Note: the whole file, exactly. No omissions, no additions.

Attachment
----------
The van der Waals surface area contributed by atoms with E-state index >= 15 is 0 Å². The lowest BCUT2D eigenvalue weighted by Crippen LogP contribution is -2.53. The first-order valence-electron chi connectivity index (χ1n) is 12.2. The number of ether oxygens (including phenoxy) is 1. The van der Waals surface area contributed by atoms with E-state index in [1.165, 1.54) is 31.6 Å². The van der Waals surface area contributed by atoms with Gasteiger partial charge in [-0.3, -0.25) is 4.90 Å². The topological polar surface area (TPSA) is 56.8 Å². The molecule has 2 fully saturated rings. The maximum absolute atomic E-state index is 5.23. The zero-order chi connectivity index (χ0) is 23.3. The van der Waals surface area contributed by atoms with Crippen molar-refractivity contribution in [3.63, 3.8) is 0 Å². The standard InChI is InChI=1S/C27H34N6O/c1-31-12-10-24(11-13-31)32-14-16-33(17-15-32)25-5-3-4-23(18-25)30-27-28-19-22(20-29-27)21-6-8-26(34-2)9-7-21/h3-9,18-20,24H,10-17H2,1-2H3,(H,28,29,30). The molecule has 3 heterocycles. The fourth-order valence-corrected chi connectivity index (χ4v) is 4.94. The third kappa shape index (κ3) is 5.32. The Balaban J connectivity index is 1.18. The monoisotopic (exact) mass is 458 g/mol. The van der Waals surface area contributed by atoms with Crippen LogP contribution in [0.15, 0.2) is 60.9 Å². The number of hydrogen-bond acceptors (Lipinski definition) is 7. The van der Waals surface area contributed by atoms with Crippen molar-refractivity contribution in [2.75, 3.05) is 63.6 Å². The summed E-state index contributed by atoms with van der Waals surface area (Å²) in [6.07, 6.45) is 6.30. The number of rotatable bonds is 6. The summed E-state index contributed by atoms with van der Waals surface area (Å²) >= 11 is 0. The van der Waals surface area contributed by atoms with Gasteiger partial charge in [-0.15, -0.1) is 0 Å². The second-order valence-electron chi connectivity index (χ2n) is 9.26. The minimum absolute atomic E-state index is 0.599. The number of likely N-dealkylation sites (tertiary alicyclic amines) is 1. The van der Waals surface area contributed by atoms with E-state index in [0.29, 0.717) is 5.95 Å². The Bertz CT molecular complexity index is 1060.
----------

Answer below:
The van der Waals surface area contributed by atoms with E-state index >= 15 is 0 Å². The lowest BCUT2D eigenvalue weighted by Crippen LogP contribution is -2.53. The first-order valence-electron chi connectivity index (χ1n) is 12.2. The number of ether oxygens (including phenoxy) is 1. The van der Waals surface area contributed by atoms with E-state index in [1.165, 1.54) is 31.6 Å². The van der Waals surface area contributed by atoms with Gasteiger partial charge in [-0.3, -0.25) is 4.90 Å². The topological polar surface area (TPSA) is 56.8 Å². The molecule has 2 fully saturated rings. The maximum absolute atomic E-state index is 5.23. The zero-order chi connectivity index (χ0) is 23.3. The van der Waals surface area contributed by atoms with Crippen molar-refractivity contribution in [3.63, 3.8) is 0 Å². The standard InChI is InChI=1S/C27H34N6O/c1-31-12-10-24(11-13-31)32-14-16-33(17-15-32)25-5-3-4-23(18-25)30-27-28-19-22(20-29-27)21-6-8-26(34-2)9-7-21/h3-9,18-20,24H,10-17H2,1-2H3,(H,28,29,30). The molecule has 3 heterocycles. The fourth-order valence-corrected chi connectivity index (χ4v) is 4.94. The third kappa shape index (κ3) is 5.32. The Balaban J connectivity index is 1.18. The monoisotopic (exact) mass is 458 g/mol. The van der Waals surface area contributed by atoms with Crippen LogP contribution in [0.15, 0.2) is 60.9 Å². The number of hydrogen-bond acceptors (Lipinski definition) is 7. The van der Waals surface area contributed by atoms with Crippen molar-refractivity contribution in [2.75, 3.05) is 63.6 Å². The summed E-state index contributed by atoms with van der Waals surface area (Å²) in [6.07, 6.45) is 6.30. The number of rotatable bonds is 6. The summed E-state index contributed by atoms with van der Waals surface area (Å²) >= 11 is 0. The van der Waals surface area contributed by atoms with Gasteiger partial charge in [-0.15, -0.1) is 0 Å². The second-order valence-electron chi connectivity index (χ2n) is 9.26. The minimum absolute atomic E-state index is 0.599. The number of likely N-dealkylation sites (tertiary alicyclic amines) is 1. The van der Waals surface area contributed by atoms with E-state index in [0.29, 0.717) is 5.95 Å². The Bertz CT molecular complexity index is 1060.